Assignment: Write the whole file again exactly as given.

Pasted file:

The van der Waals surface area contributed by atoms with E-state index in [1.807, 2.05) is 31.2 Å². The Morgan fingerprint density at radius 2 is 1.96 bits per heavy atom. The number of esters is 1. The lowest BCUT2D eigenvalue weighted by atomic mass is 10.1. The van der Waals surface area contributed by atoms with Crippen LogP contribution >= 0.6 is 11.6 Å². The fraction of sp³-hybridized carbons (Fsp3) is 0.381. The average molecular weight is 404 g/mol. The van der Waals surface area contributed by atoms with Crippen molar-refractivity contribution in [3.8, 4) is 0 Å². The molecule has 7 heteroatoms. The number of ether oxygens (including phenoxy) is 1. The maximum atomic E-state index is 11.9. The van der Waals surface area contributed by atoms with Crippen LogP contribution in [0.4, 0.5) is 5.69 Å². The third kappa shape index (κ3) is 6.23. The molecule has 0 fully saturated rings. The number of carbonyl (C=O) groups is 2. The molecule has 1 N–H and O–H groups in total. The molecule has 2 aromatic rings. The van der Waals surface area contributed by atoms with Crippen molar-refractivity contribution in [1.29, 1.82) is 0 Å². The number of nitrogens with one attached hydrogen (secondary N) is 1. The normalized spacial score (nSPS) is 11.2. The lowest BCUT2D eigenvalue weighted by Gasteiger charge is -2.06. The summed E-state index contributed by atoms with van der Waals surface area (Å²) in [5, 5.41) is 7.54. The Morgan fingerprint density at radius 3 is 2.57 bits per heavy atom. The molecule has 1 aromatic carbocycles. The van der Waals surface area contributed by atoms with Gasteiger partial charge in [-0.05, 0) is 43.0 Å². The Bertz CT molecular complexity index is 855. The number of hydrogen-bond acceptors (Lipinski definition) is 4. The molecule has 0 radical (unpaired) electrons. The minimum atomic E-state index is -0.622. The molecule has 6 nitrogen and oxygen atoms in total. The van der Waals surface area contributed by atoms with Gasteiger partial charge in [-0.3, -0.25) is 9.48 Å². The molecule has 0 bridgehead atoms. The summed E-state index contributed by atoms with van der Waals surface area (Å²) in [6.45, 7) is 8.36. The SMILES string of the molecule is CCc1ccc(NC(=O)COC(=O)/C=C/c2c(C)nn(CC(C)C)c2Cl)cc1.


The van der Waals surface area contributed by atoms with E-state index in [1.807, 2.05) is 31.2 Å². The Morgan fingerprint density at radius 2 is 1.96 bits per heavy atom. The number of esters is 1. The lowest BCUT2D eigenvalue weighted by atomic mass is 10.1. The van der Waals surface area contributed by atoms with Crippen LogP contribution >= 0.6 is 11.6 Å². The fraction of sp³-hybridized carbons (Fsp3) is 0.381. The average molecular weight is 404 g/mol. The van der Waals surface area contributed by atoms with Crippen molar-refractivity contribution in [3.8, 4) is 0 Å². The molecule has 7 heteroatoms. The number of ether oxygens (including phenoxy) is 1. The maximum atomic E-state index is 11.9. The van der Waals surface area contributed by atoms with Crippen LogP contribution in [0.4, 0.5) is 5.69 Å². The third kappa shape index (κ3) is 6.23. The molecule has 0 fully saturated rings. The number of carbonyl (C=O) groups is 2. The molecule has 1 N–H and O–H groups in total. The molecule has 2 aromatic rings. The van der Waals surface area contributed by atoms with Crippen molar-refractivity contribution in [1.29, 1.82) is 0 Å². The number of nitrogens with one attached hydrogen (secondary N) is 1. The normalized spacial score (nSPS) is 11.2. The lowest BCUT2D eigenvalue weighted by Gasteiger charge is -2.06. The summed E-state index contributed by atoms with van der Waals surface area (Å²) in [5, 5.41) is 7.54. The Morgan fingerprint density at radius 3 is 2.57 bits per heavy atom. The molecule has 1 aromatic carbocycles. The van der Waals surface area contributed by atoms with Gasteiger partial charge in [-0.05, 0) is 43.0 Å². The Bertz CT molecular complexity index is 855. The number of hydrogen-bond acceptors (Lipinski definition) is 4. The molecule has 0 radical (unpaired) electrons. The minimum atomic E-state index is -0.622. The molecule has 6 nitrogen and oxygen atoms in total. The van der Waals surface area contributed by atoms with Gasteiger partial charge in [-0.3, -0.25) is 9.48 Å². The molecule has 0 bridgehead atoms. The summed E-state index contributed by atoms with van der Waals surface area (Å²) in [6.45, 7) is 8.36. The SMILES string of the molecule is CCc1ccc(NC(=O)COC(=O)/C=C/c2c(C)nn(CC(C)C)c2Cl)cc1.